3. peixesloucos thread starter macrumors member

    peixesloucos

    Joined:
    Dec 1, 2012
    Location:
    Brussels
    #3
    Thank you very much!

     
  4. peixesloucos thread starter macrumors member

    peixesloucos

    Joined:
    Dec 1, 2012
    Location:
    Brussels
    #4
    Just a follow-up,

    I was thinking that A1392 is a simultaneous dual-band router. I am now considering to purchase used A1408 to place next to the cable modem and then perhaps move the second A1392 or keep it in the second room using powerline adapter.

    My question is (assuming A1408 and A1392 are compatible) wont I have dual band solution, perhaps not fast as the 6th gen Airport Extreme (A1521). About this I read ac matters for new MBP and iPhone onwards. I have late-2011 MBP, my wife uses iPhone6s but not so sure will be the added value of ac. Our internet is upto 100 Mbps (download) and 15 Mbps (upload). With the current setup I am avg 70-80 Mpbs (download) and 10 Mbps (upload).


     
  5. techwarrior macrumors 6502

    techwarrior

    Joined:
    Jul 30, 2009
    Location:
    Colorado
    #5
    Yes, they will be compatible. My setup is current Gen Time Capsule as main router, APExpress 1392 and AP Express A1264. The TC is AC, broadcasting both AC and N on 2.4 + 5GHz, the 1392 is dual band N on both 2.4 and 5 GHz, and the 1264 is single band 2.4 GHz N.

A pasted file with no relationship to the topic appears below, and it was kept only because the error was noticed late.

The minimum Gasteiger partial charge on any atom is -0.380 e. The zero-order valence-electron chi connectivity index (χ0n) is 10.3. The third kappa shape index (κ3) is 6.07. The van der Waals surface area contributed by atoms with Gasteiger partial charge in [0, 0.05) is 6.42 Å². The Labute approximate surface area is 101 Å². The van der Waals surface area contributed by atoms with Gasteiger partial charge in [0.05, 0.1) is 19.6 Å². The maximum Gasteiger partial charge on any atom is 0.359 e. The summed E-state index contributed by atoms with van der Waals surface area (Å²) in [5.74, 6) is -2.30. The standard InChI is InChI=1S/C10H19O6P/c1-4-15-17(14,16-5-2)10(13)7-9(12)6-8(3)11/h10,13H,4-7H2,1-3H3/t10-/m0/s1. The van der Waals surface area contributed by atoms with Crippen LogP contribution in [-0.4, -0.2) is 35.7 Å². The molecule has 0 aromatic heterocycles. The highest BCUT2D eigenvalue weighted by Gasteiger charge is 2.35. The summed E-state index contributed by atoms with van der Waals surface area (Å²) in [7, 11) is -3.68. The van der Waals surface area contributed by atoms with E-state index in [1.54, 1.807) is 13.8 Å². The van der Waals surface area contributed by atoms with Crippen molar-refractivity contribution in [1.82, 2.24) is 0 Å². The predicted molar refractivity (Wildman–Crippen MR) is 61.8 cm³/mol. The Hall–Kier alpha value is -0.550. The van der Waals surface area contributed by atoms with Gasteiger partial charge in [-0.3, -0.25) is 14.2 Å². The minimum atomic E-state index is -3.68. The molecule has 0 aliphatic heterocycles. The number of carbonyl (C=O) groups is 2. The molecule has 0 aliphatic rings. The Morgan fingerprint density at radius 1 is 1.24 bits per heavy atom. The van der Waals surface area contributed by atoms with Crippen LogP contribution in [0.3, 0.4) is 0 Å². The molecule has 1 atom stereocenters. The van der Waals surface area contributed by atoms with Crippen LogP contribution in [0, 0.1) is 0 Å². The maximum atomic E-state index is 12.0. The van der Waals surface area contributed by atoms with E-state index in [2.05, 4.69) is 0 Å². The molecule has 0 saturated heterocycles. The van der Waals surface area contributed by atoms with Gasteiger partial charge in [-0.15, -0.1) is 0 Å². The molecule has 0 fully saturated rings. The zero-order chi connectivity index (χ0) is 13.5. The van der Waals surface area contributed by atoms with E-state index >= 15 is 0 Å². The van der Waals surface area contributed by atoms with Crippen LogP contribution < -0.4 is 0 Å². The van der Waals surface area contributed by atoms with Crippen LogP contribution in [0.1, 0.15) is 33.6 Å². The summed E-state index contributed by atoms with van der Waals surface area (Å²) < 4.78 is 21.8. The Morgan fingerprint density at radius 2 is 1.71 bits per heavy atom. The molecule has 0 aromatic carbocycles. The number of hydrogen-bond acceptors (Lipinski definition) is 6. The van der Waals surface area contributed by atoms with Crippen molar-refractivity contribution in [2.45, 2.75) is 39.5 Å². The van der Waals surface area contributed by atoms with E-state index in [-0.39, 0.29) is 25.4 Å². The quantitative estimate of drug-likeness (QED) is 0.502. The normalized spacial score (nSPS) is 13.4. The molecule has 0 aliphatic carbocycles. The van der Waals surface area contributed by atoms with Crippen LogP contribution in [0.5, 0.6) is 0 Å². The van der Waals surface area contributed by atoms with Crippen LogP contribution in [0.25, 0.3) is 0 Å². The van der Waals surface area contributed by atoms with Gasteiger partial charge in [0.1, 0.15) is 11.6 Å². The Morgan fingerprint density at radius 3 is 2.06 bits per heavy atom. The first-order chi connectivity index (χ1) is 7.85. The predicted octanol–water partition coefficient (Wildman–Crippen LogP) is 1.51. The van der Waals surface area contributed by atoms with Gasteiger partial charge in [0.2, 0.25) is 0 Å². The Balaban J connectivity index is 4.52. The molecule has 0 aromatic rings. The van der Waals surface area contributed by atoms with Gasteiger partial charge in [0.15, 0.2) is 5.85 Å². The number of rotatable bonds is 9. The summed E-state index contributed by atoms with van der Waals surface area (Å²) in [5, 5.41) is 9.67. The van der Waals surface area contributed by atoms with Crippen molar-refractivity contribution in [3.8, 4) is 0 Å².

The main consideration is the signal strength. As you intend to connect the third AP via Ethernet (over power line), you will not diminish your speed by adding the third AP.

    The 1392 has a WAN + LAN port, so if you have Ethernet capable devices (ATV for example), they can connect to the LAN port while the power line connects to the WAN port. Thus, the 1392 is effectively both a Access Point for WiFi, and a bridge\switch for Ethernet devices. If you have 2+ Ethernet devices, a cheap hub\switch connected to the LAN port on the 1392 can share the LAN port with multiple Ethernet connected devices. Theoretically, the more devices sharing WiFi, the less bandwidth for each. So, any Ethernet connected devices leave more WiFi bandwidth for the rest of your devices.
     
  6. peixesloucos thread starter macrumors member

    peixesloucos

    Joined:
    Dec 1, 2012
    Location:
    Brussels
    #6
    At the end of the day, I decided to make a forward looking purchase and luckily found a second hand Airport Extreme (6th gen with AC). Since we may soon or later move to a bigger apartment (thee bedrooms, doublex) I will tend to keep the 2 APExpress 1392s. In terms of performance, will it make sense to add the Airport Extreme as a third branch with a powerline to my new office room which currently takes wifi signal from the bedroom (see the screenshot)?
     

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  7. techwarrior macrumors 6502

    techwarrior

    Joined:
    Jul 30, 2009
    Location:
    Colorado
    #7
    I would make the AP Extreme the main router. The Extreme has 1Gb ports (WAN and LAN), so if your ISP increases speed and your modem has 1Gb ports, the Internet connection won't be restricted by the 100Mb WAN port on the Express. And, any newer devices that connect via 5GHz AC will get the best possible performance connecting to the Internet. Further, the Extreme's 1Gb ports vs. the Express's 10\100 would presumably mean the overall throughput on the Extreme is greater than the Express (it has faster CPU as well as more backbone bandwidth for handling both wired and wireless traffic). So, using Extreme as the router will likely be slightly faster. or less lag. In general, you want the best performer at the core of the network, with the weaker links at the edges.